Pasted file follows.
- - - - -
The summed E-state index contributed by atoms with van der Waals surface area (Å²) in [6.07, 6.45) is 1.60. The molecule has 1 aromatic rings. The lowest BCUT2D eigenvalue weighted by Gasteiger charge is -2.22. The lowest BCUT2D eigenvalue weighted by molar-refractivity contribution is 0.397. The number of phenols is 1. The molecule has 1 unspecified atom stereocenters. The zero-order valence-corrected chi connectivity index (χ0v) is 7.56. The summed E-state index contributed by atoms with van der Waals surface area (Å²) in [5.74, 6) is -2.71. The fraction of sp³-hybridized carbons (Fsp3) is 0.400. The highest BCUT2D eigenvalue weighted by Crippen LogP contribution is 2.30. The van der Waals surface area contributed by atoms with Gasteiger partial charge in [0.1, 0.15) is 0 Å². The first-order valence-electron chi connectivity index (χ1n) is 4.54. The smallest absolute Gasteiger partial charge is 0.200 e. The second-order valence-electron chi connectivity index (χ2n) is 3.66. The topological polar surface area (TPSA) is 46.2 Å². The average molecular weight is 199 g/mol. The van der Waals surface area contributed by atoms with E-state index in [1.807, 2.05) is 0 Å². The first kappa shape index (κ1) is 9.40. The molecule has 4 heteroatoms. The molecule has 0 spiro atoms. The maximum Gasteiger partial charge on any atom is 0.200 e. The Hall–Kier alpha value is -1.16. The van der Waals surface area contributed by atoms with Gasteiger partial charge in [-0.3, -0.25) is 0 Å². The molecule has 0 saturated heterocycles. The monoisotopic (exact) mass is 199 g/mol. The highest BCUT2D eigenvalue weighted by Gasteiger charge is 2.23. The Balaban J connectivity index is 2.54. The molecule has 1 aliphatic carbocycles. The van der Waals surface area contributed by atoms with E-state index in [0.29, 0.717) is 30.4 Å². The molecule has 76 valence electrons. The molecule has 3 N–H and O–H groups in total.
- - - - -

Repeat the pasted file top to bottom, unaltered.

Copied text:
The summed E-state index contributed by atoms with van der Waals surface area (Å²) in [6.07, 6.45) is 1.60. The molecule has 1 aromatic rings. The lowest BCUT2D eigenvalue weighted by Gasteiger charge is -2.22. The lowest BCUT2D eigenvalue weighted by molar-refractivity contribution is 0.397. The number of phenols is 1. The molecule has 1 unspecified atom stereocenters. The zero-order valence-corrected chi connectivity index (χ0v) is 7.56. The summed E-state index contributed by atoms with van der Waals surface area (Å²) in [5.74, 6) is -2.71. The fraction of sp³-hybridized carbons (Fsp3) is 0.400. The highest BCUT2D eigenvalue weighted by Crippen LogP contribution is 2.30. The van der Waals surface area contributed by atoms with Gasteiger partial charge in [0.1, 0.15) is 0 Å². The first-order valence-electron chi connectivity index (χ1n) is 4.54. The smallest absolute Gasteiger partial charge is 0.200 e. The second-order valence-electron chi connectivity index (χ2n) is 3.66. The topological polar surface area (TPSA) is 46.2 Å². The average molecular weight is 199 g/mol. The van der Waals surface area contributed by atoms with E-state index in [1.807, 2.05) is 0 Å². The first kappa shape index (κ1) is 9.40. The molecule has 4 heteroatoms. The molecule has 0 spiro atoms. The maximum Gasteiger partial charge on any atom is 0.200 e. The Hall–Kier alpha value is -1.16. The van der Waals surface area contributed by atoms with Gasteiger partial charge in [-0.3, -0.25) is 0 Å². The molecule has 0 saturated heterocycles. The monoisotopic (exact) mass is 199 g/mol. The highest BCUT2D eigenvalue weighted by Gasteiger charge is 2.23. The Balaban J connectivity index is 2.54. The molecule has 1 aliphatic carbocycles. The van der Waals surface area contributed by atoms with E-state index in [0.29, 0.717) is 30.4 Å². The molecule has 76 valence electrons. The molecule has 3 N–H and O–H groups in total.